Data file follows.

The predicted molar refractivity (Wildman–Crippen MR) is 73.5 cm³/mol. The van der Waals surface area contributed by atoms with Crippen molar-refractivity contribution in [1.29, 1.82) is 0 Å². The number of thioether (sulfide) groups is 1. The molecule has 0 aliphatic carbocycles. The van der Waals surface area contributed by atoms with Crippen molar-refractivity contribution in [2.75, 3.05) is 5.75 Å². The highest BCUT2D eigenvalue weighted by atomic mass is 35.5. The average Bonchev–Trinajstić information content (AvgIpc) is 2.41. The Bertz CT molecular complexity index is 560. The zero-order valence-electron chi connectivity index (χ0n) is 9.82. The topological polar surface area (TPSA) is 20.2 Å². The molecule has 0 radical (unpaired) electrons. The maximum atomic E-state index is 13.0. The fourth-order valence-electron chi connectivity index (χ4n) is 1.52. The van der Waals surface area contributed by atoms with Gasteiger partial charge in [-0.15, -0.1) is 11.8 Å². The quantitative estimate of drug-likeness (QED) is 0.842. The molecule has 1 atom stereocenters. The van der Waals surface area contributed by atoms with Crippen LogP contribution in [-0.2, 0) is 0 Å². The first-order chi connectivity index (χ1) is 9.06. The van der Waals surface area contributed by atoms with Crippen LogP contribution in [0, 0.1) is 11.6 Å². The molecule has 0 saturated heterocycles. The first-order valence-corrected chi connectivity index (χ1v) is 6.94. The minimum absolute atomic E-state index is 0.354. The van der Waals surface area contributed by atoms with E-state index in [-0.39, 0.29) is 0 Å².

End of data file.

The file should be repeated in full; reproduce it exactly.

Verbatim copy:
The predicted molar refractivity (Wildman–Crippen MR) is 73.5 cm³/mol. The van der Waals surface area contributed by atoms with Crippen molar-refractivity contribution in [1.29, 1.82) is 0 Å². The number of thioether (sulfide) groups is 1. The molecule has 0 aliphatic carbocycles. The van der Waals surface area contributed by atoms with Crippen molar-refractivity contribution in [2.75, 3.05) is 5.75 Å². The highest BCUT2D eigenvalue weighted by atomic mass is 35.5. The average Bonchev–Trinajstić information content (AvgIpc) is 2.41. The Bertz CT molecular complexity index is 560. The zero-order valence-electron chi connectivity index (χ0n) is 9.82. The topological polar surface area (TPSA) is 20.2 Å². The molecule has 0 radical (unpaired) electrons. The maximum atomic E-state index is 13.0. The fourth-order valence-electron chi connectivity index (χ4n) is 1.52. The van der Waals surface area contributed by atoms with Gasteiger partial charge in [-0.15, -0.1) is 11.8 Å². The quantitative estimate of drug-likeness (QED) is 0.842. The molecule has 1 atom stereocenters. The van der Waals surface area contributed by atoms with Crippen LogP contribution in [-0.2, 0) is 0 Å². The first-order chi connectivity index (χ1) is 9.06. The van der Waals surface area contributed by atoms with Crippen LogP contribution in [0, 0.1) is 11.6 Å². The molecule has 0 saturated heterocycles. The first-order valence-corrected chi connectivity index (χ1v) is 6.94. The minimum absolute atomic E-state index is 0.354. The van der Waals surface area contributed by atoms with E-state index in [-0.39, 0.29) is 0 Å².